Use hints when you hunt

By Tricia Roegner

Once you decide there is no way you can live in the residence halls any longer, it’s time to start the grueling task of finding your own apartment.

But before any money changes hands, there are a few things you should check out.

The Tenant Landlord Handbook, available in the Students’ Legal Assistance Office, suggests many different things for a buyer to check before signing any lease.

The Off-Campus Housing Listing Service—located in East Neptune Hall—has a list of suggestions for anyone looking for off-campus housing.

A Student Association Tenant Union survey also is available in the Students’ Legal office to students who would like feedback about the apartments from the tenants who previously lived in them.

If a student does find an apartment they are interested in, Legal Assistance Attorney Lynn Richards said, they should request to see a copy of the lease before signing it.

In this lease, the student should check for an access clause, which gives your landlord the right to have access to your apartment at any time, even if it isn’t an emergency situation, Richards said. This clause is often put in the lease without the buyer actually knowing what it actually means, she added.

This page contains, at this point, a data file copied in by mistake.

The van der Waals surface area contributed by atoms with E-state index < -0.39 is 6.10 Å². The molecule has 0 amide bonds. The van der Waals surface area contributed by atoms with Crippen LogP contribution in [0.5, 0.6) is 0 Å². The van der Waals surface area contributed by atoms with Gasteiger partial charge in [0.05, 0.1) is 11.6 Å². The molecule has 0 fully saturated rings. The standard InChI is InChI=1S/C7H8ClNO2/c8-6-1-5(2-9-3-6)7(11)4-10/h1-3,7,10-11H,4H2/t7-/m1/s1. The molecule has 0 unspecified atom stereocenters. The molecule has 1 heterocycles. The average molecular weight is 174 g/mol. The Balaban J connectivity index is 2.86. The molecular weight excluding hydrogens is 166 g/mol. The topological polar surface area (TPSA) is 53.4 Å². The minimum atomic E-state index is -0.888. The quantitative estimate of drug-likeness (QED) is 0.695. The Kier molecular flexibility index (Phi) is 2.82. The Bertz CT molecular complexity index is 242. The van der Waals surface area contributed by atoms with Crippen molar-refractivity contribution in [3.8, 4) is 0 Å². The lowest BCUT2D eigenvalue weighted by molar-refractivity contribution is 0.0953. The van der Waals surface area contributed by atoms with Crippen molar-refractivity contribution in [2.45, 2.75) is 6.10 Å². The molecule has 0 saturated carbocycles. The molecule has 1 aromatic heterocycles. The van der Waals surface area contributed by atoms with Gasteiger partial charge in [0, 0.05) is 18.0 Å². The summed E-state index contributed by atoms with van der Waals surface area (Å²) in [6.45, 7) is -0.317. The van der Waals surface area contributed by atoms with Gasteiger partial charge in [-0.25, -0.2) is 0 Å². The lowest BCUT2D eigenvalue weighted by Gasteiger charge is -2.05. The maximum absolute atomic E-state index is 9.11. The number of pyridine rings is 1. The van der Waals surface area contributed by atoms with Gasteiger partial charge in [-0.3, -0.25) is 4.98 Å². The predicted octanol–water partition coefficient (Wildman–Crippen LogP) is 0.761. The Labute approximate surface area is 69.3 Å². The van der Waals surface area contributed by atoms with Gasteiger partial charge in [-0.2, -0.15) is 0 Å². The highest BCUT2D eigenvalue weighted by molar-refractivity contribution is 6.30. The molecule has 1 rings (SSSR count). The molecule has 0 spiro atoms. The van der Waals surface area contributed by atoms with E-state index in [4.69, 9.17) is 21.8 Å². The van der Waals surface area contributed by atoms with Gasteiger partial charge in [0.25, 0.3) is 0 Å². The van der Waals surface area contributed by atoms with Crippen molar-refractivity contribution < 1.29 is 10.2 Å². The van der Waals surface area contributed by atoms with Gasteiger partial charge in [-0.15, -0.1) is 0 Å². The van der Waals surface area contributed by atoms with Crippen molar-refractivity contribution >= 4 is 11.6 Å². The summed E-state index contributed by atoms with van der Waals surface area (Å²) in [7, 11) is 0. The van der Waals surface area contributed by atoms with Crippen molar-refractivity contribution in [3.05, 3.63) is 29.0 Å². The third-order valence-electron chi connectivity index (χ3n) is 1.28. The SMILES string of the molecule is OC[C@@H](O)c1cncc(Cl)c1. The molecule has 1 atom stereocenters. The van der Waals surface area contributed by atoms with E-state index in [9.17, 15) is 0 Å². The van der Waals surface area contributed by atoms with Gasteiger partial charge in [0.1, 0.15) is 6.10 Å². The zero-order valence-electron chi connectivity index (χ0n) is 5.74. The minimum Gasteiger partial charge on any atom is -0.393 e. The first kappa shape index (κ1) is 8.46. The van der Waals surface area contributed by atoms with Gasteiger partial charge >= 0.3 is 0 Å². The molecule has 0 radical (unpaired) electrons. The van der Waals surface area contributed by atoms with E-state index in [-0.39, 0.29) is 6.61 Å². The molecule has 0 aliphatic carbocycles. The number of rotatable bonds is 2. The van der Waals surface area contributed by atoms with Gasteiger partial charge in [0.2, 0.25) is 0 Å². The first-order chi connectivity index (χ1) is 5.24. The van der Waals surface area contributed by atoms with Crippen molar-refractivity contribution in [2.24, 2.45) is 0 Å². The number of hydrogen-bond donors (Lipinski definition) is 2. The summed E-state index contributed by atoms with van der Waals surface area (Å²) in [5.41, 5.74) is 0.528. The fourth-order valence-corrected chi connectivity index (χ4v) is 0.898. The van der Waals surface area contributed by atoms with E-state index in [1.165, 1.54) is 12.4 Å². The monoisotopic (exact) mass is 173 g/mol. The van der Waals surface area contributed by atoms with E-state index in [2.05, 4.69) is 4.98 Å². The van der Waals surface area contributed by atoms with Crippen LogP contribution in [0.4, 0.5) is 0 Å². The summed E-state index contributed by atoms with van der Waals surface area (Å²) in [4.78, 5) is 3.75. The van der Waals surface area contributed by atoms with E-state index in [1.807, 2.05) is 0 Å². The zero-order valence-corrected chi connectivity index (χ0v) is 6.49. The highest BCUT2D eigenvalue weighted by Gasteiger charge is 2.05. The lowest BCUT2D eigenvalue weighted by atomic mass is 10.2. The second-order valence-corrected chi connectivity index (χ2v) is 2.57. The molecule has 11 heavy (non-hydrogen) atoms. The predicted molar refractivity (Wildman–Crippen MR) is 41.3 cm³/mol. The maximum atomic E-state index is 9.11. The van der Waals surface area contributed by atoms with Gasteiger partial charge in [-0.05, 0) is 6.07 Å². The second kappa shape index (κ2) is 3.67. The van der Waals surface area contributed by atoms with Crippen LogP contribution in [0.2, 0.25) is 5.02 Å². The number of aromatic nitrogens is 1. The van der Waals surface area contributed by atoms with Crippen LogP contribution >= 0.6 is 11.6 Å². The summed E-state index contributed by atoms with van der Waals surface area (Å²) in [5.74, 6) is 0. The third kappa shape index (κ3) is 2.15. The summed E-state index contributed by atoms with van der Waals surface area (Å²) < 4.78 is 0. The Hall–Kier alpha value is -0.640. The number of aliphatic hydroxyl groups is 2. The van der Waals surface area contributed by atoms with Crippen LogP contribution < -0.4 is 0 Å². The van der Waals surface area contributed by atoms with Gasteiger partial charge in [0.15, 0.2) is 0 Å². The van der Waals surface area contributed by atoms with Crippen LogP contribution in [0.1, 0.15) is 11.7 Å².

“Never sign a lease before you read it thoroughly and have seen the actual apartment that you will be living in.”

ichards said, after seeing the actual apartment the student will rent, they should make sure to check out a few things. Look for existing defects such as holes in the walls, broken windows and doors, etc., she said.

If any physical damage is found, the new tenant should make sure to take pictures of the existing conditions and fill out a room condition report documenting the condition of the apartment, Richards said.

She said there also are questions that every buyer should make sure to ask their landlord.

“Questions that buyers sometimes forget to ask range from parking facilities available to the tenants to limitations to how loud you can play your stereo,” Richards said.

ichards said that before the lease is signed is the time the renter should ask these questions and negotiate with their landlord. Because after that piece of paper is signed, there is no turning back, she said.